Pet owners know that they should choose dogs based on certain factors and considerations—however, the same thoughtfulness is not usually extended to fish. We’re here to tell you that choosing your fish requires some thought, too, and perhaps even more so.
Fish can be challenging to care for. They are a diverse species with different habits and needs. People tend not to be well-versed with their cues and behaviour. They aren’t like dogs or other pets, which are generally expressive. First-time fish owners may think they are low-maintenance and easily neglect them.
Some breeds are not suitable for first-timers because they’re too aggressive, too large, too high-maintenance, or too expensive. Here are at least five freshwater aquarium fish beginners should avoid, so you can start your fishkeeping journey with more manageable and beginner-friendly options.
Many people think Oscar fish make great aquarium pets because they are hardy and undemanding. They also look colourful and interesting and can easily be the centrepiece of any aquarium. However, this predatory fish is known to be aggressive and territorial. They also grow long and large; Oscars require large aquarium setups and filtration systems that most beginners can’t provide or maintain. A small tank, unmet conditions, or the wrong tank-mates will cause this fish stress, aggression, and illness.
Plecos, a kind of catfish, are usually marketed as “the cleaner fish”, which excites beginner aquarists since they think it will help keep their tanks clean. However, the fact is that Plecos often create more mess than they clean up, and regular water changes are a must. This fish can grow up to 18-24 inches and need a big tank to accommodate it.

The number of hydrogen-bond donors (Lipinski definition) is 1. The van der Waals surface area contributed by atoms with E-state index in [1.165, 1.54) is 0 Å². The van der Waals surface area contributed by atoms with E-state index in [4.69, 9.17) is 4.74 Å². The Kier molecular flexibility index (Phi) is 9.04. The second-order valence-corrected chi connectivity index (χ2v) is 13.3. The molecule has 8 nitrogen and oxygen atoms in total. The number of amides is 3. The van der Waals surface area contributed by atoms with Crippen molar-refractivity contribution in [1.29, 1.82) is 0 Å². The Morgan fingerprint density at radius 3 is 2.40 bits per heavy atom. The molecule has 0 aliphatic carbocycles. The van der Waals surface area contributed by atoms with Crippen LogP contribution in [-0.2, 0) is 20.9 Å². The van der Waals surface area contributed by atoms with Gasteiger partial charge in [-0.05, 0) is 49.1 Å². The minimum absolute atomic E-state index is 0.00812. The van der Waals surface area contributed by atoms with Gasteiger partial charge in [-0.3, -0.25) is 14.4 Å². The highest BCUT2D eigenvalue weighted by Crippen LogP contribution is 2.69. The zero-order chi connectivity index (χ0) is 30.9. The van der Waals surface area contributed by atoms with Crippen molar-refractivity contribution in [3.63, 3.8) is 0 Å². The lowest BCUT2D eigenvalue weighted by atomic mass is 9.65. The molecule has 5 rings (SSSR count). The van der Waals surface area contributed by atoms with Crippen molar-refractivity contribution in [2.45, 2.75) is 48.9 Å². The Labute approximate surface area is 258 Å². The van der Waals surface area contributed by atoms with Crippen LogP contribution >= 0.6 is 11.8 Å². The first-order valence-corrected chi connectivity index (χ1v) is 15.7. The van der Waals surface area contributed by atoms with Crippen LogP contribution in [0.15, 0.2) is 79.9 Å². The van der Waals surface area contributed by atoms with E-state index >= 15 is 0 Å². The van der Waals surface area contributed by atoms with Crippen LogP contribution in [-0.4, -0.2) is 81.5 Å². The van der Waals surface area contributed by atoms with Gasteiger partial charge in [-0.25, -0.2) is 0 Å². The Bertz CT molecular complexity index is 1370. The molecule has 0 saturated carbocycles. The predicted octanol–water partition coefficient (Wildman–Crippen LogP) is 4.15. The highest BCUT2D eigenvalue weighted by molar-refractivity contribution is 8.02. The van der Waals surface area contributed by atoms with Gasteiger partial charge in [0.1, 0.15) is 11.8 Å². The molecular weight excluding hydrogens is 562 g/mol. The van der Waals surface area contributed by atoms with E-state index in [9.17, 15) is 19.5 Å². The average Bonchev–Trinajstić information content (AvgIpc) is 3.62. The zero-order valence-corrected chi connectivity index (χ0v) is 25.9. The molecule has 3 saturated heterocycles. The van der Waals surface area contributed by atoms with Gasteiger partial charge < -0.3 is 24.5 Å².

Discus fish are nicknamed the “Queen of the Aquarium” because they require royal treatment. Their beauty and colour make them popular and expensive. However, they are also delicate, fussy, and high maintenance. Discus fish need big tanks since they are highly active and require the company of other Discus (at least 6-8) to keep them happy. The time, money, and dedication necessary for this fish are probably more than any beginner is prepared to handle.
With their unusual appearance and bold colouring, Flowerhorns make great ornamental pets. However, they are aggressive and territorial and so are not kept with other types of fish. For beginners who look forward to keeping a community tank, this is not the fish for you. Nonetheless, Flowerhorns are not solitary and prefer a Flowerhorn pair to keep them company. Since they can grow large (30-40cm), they require a large, spacious tank. They tend to be sensitive to nitrate, which builds up with their waste, so their aquarium should regularly be cleaned and cycled.
5. Bala shark
The Bala shark is not an actual shark, in case you were wondering. It is a large fish that requires a large aquarium—and they grow quickly, too (and eat a lot). The owner can put them in a community tank since they get along fine with other types of fish. Like the Discus, it is also a shoaling fish, and it’s recommended to keep about 4 Bala sharks together to keep them happy. They are also the frisky and active type and will jump from time to time, so owners often need to put a lid on their tank.
Cracking the Code of Fish Behaviour
Fish have all these different habits and needs, and it’s not always easy for us to understand their needs. Unlike dogs that wear their hearts on their sleeves, fish can be a bit mysterious. So, if you’re dipping your toes into the fishkeeping world for the first time, avoid these breeds to ensure you don’t dive into unnecessary challenges.
Pet Care Insights for Every Stage
In the fascinating world of pet ownership, every animal has its unique set of needs, and we understand that navigating it can be a bit mystifying. At Clubpets, we’re here to be your go-to resource hub for pet care insights, nutrition advice, and the latest in the pet world. Whether you’re a seasoned pet owner or a newcomer, we’ve got you covered.
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